The new 2016 Extractive Industries Transparency Initiative Standard approved by the international board now makes it mandatory for the identities of those who own and profit from extractive activities to be disclosed.
The EITI Standard is the authoritative global transparency standard for improving governance of natural resources. It shows how member countries can implement the EITI principles in their domains.
“All countries must ensure that the companies that bid for, operate or invest in extractive projects declare who their beneficial owners are,” the EITI said in its 2016 revised standards.
The requirement will take effect January 1, 2020, giving countries some time to undertake the necessary preparations.”
Beneficial ownership describes the ‘natural’ person(s) who, directly or indirectly, ultimately own(s) or control(s) a corporate entity, a license or other property.
Information provided under the new EITI standard would enable countries to expose corruption and nepotism in the assets acquisition process.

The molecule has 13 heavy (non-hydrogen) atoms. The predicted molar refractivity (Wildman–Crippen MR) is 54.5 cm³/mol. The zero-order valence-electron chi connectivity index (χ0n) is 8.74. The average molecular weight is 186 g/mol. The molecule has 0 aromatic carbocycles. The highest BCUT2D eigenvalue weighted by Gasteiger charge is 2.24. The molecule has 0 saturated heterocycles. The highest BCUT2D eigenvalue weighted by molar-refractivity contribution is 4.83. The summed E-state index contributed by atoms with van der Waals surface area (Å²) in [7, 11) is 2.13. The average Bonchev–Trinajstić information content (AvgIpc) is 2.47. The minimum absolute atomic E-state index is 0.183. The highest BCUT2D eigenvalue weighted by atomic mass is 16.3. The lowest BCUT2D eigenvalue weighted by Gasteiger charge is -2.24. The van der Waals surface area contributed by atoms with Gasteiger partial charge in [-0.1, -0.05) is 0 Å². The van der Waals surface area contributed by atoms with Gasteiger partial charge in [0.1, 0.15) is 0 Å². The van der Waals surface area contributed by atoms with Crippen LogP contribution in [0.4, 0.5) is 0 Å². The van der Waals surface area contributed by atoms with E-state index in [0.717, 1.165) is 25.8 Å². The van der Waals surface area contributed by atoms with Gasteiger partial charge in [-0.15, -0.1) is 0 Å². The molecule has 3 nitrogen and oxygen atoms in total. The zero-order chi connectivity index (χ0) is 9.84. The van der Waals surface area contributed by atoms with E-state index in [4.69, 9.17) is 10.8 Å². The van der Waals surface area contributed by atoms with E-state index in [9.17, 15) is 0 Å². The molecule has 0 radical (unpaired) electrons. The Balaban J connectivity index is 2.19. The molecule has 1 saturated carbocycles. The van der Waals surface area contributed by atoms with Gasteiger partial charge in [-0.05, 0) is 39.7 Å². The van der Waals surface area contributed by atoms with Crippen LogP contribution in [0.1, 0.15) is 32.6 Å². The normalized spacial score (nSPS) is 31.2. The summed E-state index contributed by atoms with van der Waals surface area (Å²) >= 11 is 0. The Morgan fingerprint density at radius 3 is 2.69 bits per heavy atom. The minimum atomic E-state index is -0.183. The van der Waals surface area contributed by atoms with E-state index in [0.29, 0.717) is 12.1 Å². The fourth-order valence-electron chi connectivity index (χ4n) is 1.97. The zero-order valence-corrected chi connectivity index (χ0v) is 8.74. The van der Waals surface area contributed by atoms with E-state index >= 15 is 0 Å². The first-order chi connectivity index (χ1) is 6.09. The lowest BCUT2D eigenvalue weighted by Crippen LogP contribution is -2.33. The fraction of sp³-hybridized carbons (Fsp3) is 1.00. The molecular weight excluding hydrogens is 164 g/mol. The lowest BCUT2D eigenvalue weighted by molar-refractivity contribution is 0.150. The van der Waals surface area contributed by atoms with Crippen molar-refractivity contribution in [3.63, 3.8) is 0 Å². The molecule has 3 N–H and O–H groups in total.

Apart from the demand for companies to voluntarily disclose information on their ownership structure, including any politically exposed persons, the standard, going forward, also establishes a mechanism that would enable it capture ownership of divested wells, licence-holders, leaseholders and companies bidding for extractive industry contracts.
Validation, which is EITI’s quality assurance mechanism, has also been refined in the 2016 document, particularly the EITI Standard, which would check whether countries are adhering to the EITI requirements.
Although EITI said the bar for achieving compliance has not changed, the group said the assessment would, to a greater extent, take into account the diversity in implementing country membership, recognition of efforts to proceed beyond the minimum requirements and provide incentives towards continuous improvements in implementation.
Other changes to the EITI Standard include a greater focus on ensuring that recommendations from EITI Reports were considered and followed up by governments and multi-stakeholder groups so that necessary reforms in sector management take place.
The 2016 EITI Standard also include other minor revisions aimed at clarifying ambiguities and addressing inconsistencies.
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